The secret of growing a startup isn't a great team or a great strategy.
But when you start with the wrong mindset, you can only get so far. Here's an analogy to the mindset most founder are stuck with, and after that, a better one:
Imagine that your company is a soccer team and the product is the ball. Your strategy is the strategy needed to get past all the obstacles of the opposing team on the field. (those obstacles could be competition, lack of customer awareness, product glitches, etc.) Finally, the customer is sort of like an opposing goalie. Their incentive is to gain in some way. A goalie gains when they keep the ball out, because the ball costs a point. A customer does a cost/benefit analysis before accepting the price of the ball. In the world of most founders, a startup needs the best possible team with the best possible strategy to get that ball into the goal and rack up the score.
Let me offer a different analogy. Imagine a factory at the end of a shift. When the whistle blows the workers stow their equipment and head toward the gate. In this analogy, your product isn’t a soccer ball, it’s a factory gate. Thousands of workers walk through that gate. They're not thinking about the gate. They don’t care about the gate’s features, except in so far as it enables them to go home. Why are they walking through that gate? Because it’s the only plausible path for them. They’re not going to stand next to the machines until the factory starts up again tomorrow. They’re not going to lie down on the floor. They’re not going to head to the break room for a cup of coffee. They’re going to go home, eat dinner, and get some sleep.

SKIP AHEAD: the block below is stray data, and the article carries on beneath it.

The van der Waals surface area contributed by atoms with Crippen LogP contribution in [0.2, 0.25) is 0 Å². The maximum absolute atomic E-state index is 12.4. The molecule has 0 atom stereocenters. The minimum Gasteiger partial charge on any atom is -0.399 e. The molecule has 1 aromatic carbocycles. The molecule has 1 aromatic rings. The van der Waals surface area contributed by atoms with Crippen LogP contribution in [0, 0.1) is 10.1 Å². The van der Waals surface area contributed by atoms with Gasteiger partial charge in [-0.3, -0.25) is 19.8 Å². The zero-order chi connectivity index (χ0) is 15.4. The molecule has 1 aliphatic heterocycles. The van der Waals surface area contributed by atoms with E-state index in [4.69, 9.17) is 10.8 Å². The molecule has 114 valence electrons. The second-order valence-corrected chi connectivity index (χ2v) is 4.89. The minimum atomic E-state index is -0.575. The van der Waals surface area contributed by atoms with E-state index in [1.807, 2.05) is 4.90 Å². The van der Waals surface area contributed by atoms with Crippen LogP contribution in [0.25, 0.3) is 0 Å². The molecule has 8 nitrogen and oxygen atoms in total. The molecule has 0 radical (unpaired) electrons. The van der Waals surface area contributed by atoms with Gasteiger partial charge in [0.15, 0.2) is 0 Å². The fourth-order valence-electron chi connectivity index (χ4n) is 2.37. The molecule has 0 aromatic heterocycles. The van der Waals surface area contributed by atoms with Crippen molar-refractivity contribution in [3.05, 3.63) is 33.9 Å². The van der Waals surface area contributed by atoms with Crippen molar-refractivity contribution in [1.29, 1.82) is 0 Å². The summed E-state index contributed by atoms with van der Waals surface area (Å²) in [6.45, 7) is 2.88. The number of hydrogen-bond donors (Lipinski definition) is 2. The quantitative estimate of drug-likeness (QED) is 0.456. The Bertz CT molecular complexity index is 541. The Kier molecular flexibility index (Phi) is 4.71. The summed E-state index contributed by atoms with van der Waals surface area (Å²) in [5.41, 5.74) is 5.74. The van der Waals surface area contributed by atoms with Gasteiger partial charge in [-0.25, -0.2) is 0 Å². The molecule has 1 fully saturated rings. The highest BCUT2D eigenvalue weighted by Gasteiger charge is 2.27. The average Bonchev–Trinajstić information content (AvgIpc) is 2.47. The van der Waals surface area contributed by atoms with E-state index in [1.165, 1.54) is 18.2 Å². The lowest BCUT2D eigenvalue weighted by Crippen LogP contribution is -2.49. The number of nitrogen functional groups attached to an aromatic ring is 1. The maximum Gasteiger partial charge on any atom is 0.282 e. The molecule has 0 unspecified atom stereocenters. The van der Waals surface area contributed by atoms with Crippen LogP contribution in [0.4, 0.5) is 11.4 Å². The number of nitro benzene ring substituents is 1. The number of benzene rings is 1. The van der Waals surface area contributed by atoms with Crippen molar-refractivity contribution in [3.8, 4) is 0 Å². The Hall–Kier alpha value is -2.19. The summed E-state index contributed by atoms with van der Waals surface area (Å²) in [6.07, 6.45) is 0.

They have not been electrified by some kind of super duper marketing. They’re just walking through the gate to get home. Sure, if you happen to have the perspective of the gate keeper, and it’s stuck or something, when you see the crowd of them strolling toward you, it looks to you like some kind of viral marketing event produced this clamoring hoard of customers. But they don’t feel like they’re clamoring for anything. Ideally, they don’t notice your product at all; they’re just being themselves. At that moment, in that situation, being themselves means walking through that gate.
That’s authentic demand. It’s knowing the customer so well that you know what gates they need to walk through in order to be themselves. Authentic demand is all around you. Alcoholics walk through buying alcohol gates. New parents walk through buying diapers gates. Designers walk through CAD tool acquiring gates.
But the last three examples are well known gates. Whenever a startup tries to make something like that, they run up against the problem that other companies already know about those customers, and have experience and resources and brand recognition the startup doesn’t have. We all already know that big box stores are a certain, reliable type of gate. But good luck launching a startup that does big box stores people will walk through when they’re already strolling through Walmart or Target.
So startups are stuck with the much harder job of discovering hidden gates; new innovations that customers immediately use, not because marketers have given the thing sizzle or added cooler features, but because it’s a gate through which the customers go to be themselves.